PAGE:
Results of the study were presented as mean values with standard errors (SE) of each parameter determined at specific time intervals starting from the BV. Data was analyzed for statistical differences using ANOVA and the result of each determination was compared with BV.


Mean PCV value in blood samples stored at different temperatures (4°C, 24°C and 33°C) from BV (33,0±0,58%) determined immediately after collection increased to maximum value in hour 72 (36,7±0,54%) in samples stored at 4°C; 43,12±2,5% in samples stored at 24°C and 55,0±1,9% in samples held at 33°C (Fig. 1.). There were no significant differences at p<0.05 between the BV and values determined in samples stored at 4°C during period of 72h (Table 1.). Statistically significant differences (p<0.05) were noticed between BV and 24h from collection in samples stored at 24°C and 33°C (Tab. 1).
for long because of storage-related degenerative changes that occur in the RBCs that lead to widening of the “pores” on the surface of the RBCs, which permit ingress of water into the cells. Increases in PCV and MCV like those mentioned above were reported also in horses15, bovine12, 14 pigs, goats and rats14 and chicken20.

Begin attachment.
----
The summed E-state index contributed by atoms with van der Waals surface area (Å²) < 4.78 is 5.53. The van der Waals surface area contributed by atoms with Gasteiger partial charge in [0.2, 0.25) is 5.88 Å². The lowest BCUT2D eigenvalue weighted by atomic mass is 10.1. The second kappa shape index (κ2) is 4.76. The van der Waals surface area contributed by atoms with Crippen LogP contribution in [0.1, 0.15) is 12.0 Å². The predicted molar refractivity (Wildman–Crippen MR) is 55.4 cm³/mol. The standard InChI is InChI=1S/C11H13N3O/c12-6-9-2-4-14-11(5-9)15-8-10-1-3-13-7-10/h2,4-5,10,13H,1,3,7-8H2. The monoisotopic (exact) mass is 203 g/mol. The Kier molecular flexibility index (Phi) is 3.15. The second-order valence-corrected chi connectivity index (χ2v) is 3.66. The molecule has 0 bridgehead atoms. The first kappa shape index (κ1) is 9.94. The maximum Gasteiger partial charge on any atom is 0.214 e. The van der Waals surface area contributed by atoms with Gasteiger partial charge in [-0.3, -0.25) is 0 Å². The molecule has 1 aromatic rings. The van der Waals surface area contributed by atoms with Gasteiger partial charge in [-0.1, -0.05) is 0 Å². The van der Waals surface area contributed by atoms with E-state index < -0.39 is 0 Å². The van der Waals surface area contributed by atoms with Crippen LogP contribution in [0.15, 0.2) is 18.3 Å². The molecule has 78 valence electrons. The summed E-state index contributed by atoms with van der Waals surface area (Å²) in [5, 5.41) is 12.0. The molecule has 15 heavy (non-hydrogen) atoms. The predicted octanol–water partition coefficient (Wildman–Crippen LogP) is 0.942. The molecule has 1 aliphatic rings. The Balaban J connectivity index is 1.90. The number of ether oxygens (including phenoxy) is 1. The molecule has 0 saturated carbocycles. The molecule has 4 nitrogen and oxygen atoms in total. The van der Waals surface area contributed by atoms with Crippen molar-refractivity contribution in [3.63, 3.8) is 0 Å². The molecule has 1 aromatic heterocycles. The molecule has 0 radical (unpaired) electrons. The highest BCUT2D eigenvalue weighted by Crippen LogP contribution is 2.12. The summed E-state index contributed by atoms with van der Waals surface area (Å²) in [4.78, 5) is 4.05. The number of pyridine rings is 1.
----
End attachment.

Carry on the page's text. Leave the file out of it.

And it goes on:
In our study, storage temperature of 4°C significantly decreased changes regards to PCV, as well as MCV. Higher temperatures (24°C and 33°C) yet caused greater RBC swelling. Our findings are consistent with studies conducted on human blood samples7 as well as cattle12, 14, goats, pigs14 and rats13, but in contrast with the study conducted by Clarke15 on equine blood samples, which showed artifactual changes in stored blood samples. Study showed increased numbers of macrocytic hypochromic RBCs. Changes were, according to Clarke15 less pronounced in samples stored at 24°C than at 4°C.
Significant decrease of hemoglobin concentrations and RBC counts in blood samples stored at 33°C from BV was noticed after 60 hours from blood collection might be outcome of higher temperature induced conversion of some of the hemoglobin intermediates and due to significant autolysis of the RBCs associated with higher temperatures of storage8, 21.